Dispatches from Outland
A little song. A little dance. A little seltzer down your pants. Copyright © 2003 Roy M. Jacobsen.

Friday, August 16, 2002  

It appears that the problem with Blogrolling was too many links in a single blogroll. 50 seems to be the magic number.

posted by Roy M. Jacobsen at 10:09 PM

Unjustified Snits Department: The Rev. Franklin Graham recently complained that Islamic leaders have not expressed any contrition over the September 11 attacks. The usual suspects have pitched a fit, however, William F. Buckley Jr. says "The charges by the Reverend Franklin Graham are not only justified, they are unanswerable."

You and I — because we are so intelligent (!), and so balanced morally (!) — know that what happened on September 11 can only be dismissed as a perversion. A perversion of something. But our concern is that our blissful sophistication in such matters isn't shared as widely as it ought to be. When we conquered Hitler, we denied the Germans the right to buy a copy of Mein Kampf. Should we ask the Muslim leaders to circulate only the University of North Carolina edition of the Qur'an?

posted by Roy M. Jacobsen at 4:30 PM

Pardon Our Dust Department: I'm not sure what's the deal with my original Blogroll, but the new one I created is showing up. Since I've been meaning to segregate the blogs from other types of sites (e.g., the webzines, news sites, etc.), I'll be creating a couple of different blogrolls for that purpose. Won't happen overnight, but there you are.

The first addition to the Good Blog-rations list is Pray Naked Experience. Don't get started with smutty ideas; the point is the attitude we're supposed to have as we approach God. He can see through all the stuff we attempt to clothe ourselves with, so we might as well jettison all that before we start.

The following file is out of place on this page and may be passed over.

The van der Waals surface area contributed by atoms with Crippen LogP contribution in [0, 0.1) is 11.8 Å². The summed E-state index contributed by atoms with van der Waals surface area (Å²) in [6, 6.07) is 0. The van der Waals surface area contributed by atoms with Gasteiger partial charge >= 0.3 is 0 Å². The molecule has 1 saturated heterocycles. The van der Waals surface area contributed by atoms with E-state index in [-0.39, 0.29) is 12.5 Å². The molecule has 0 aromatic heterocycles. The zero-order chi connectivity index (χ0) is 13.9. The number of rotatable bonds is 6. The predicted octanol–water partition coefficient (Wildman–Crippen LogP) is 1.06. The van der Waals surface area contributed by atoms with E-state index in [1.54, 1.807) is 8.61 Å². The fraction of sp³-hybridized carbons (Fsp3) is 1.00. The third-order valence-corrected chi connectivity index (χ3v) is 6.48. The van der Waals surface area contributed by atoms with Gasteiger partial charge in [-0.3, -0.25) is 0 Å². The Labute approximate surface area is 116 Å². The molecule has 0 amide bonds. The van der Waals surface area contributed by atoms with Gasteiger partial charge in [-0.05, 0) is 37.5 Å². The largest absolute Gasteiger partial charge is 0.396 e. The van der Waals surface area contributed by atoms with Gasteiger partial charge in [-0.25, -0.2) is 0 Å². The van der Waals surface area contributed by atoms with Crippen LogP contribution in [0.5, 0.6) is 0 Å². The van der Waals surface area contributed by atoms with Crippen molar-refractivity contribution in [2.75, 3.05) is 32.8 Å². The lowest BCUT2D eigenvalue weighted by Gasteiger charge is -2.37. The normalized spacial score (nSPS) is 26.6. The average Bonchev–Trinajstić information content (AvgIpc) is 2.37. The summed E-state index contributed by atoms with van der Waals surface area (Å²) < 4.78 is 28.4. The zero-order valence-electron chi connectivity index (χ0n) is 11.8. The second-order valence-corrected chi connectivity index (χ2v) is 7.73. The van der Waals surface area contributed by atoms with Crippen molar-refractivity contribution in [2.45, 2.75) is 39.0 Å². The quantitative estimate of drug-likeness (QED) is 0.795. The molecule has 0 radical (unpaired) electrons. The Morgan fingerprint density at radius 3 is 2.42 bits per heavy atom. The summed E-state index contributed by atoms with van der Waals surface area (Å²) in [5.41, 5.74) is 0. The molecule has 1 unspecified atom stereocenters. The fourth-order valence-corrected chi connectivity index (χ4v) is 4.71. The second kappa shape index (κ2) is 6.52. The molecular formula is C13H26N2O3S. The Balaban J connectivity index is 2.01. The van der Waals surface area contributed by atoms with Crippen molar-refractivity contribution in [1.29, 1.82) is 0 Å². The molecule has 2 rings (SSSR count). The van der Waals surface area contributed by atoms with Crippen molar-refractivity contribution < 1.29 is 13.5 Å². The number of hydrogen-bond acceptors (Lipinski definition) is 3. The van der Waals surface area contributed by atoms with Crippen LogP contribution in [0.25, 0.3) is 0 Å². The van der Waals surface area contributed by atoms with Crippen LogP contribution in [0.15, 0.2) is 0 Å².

posted by Roy M. Jacobsen at 2:32 PM

That's Good, But Don't Stop Praying Department: The Voice of the Martyrs reports that the Pakistani Supreme Court has overturned the blasphemy conviction and death sentence of Ayub Masih. Keep praying for Masih, as he faces death threats; Islamic radicals have tried to kill him twice during his six-year incarceration.

posted by Roy M. Jacobsen at 8:57 AM

Thursday, August 15, 2002  

Unchained Goons Department: Several others have already noted the list of the Top Ten Funeral Songs (as reported by the BBC). What caught my eye was number 8, Unchained Melody (by the Righteous Brothers). I wonder if they had this rendition in mind.

posted by Roy M. Jacobsen at 1:06 PM

Houston, We Have A Problem Department: Grrrr! First my Blogrolling links go AWOL, and now the comments have gone away. Maybe it's time to start paying for a blogging tool...

Update: And as soon as I posted the above, the comments came back. And who says whinging never does any good?

Anyway, until I get the Blogrolling issue corrected, I've pasted a quick-and-ugly list of links on the left. Did I mention that it was ugly?

posted by Roy M. Jacobsen at 12:53 PM